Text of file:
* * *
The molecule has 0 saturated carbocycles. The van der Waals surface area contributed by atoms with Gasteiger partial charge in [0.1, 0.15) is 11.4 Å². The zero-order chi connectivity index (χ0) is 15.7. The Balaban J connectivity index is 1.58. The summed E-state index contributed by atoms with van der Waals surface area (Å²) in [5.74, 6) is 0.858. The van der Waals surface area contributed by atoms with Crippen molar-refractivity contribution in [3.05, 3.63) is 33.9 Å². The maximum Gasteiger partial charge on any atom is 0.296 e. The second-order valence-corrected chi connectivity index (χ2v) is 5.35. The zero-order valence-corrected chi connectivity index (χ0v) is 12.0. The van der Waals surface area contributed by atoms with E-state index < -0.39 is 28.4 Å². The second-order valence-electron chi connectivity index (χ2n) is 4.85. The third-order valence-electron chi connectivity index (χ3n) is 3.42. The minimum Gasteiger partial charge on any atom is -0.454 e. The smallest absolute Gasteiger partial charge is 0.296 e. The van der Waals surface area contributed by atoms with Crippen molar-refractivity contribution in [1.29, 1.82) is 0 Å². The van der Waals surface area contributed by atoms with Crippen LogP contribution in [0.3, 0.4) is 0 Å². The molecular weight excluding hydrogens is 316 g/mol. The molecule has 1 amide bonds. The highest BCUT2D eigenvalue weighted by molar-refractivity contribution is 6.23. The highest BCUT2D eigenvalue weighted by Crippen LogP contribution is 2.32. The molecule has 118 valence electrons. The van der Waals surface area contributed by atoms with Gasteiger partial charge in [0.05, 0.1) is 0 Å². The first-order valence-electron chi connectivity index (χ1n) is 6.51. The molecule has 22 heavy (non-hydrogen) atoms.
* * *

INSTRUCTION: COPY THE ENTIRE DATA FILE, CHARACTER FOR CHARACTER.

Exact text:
The molecule has 0 saturated carbocycles. The van der Waals surface area contributed by atoms with Gasteiger partial charge in [0.1, 0.15) is 11.4 Å². The zero-order chi connectivity index (χ0) is 15.7. The Balaban J connectivity index is 1.58. The summed E-state index contributed by atoms with van der Waals surface area (Å²) in [5.74, 6) is 0.858. The van der Waals surface area contributed by atoms with Crippen molar-refractivity contribution in [3.05, 3.63) is 33.9 Å². The maximum Gasteiger partial charge on any atom is 0.296 e. The second-order valence-corrected chi connectivity index (χ2v) is 5.35. The zero-order valence-corrected chi connectivity index (χ0v) is 12.0. The van der Waals surface area contributed by atoms with E-state index < -0.39 is 28.4 Å². The second-order valence-electron chi connectivity index (χ2n) is 4.85. The third-order valence-electron chi connectivity index (χ3n) is 3.42. The minimum Gasteiger partial charge on any atom is -0.454 e. The smallest absolute Gasteiger partial charge is 0.296 e. The van der Waals surface area contributed by atoms with Crippen molar-refractivity contribution in [1.29, 1.82) is 0 Å². The van der Waals surface area contributed by atoms with Crippen LogP contribution in [0.3, 0.4) is 0 Å². The molecular weight excluding hydrogens is 316 g/mol. The molecule has 1 amide bonds. The highest BCUT2D eigenvalue weighted by molar-refractivity contribution is 6.23. The highest BCUT2D eigenvalue weighted by Crippen LogP contribution is 2.32. The molecule has 118 valence electrons. The van der Waals surface area contributed by atoms with Gasteiger partial charge in [0.05, 0.1) is 0 Å². The first-order valence-electron chi connectivity index (χ1n) is 6.51. The molecule has 22 heavy (non-hydrogen) atoms.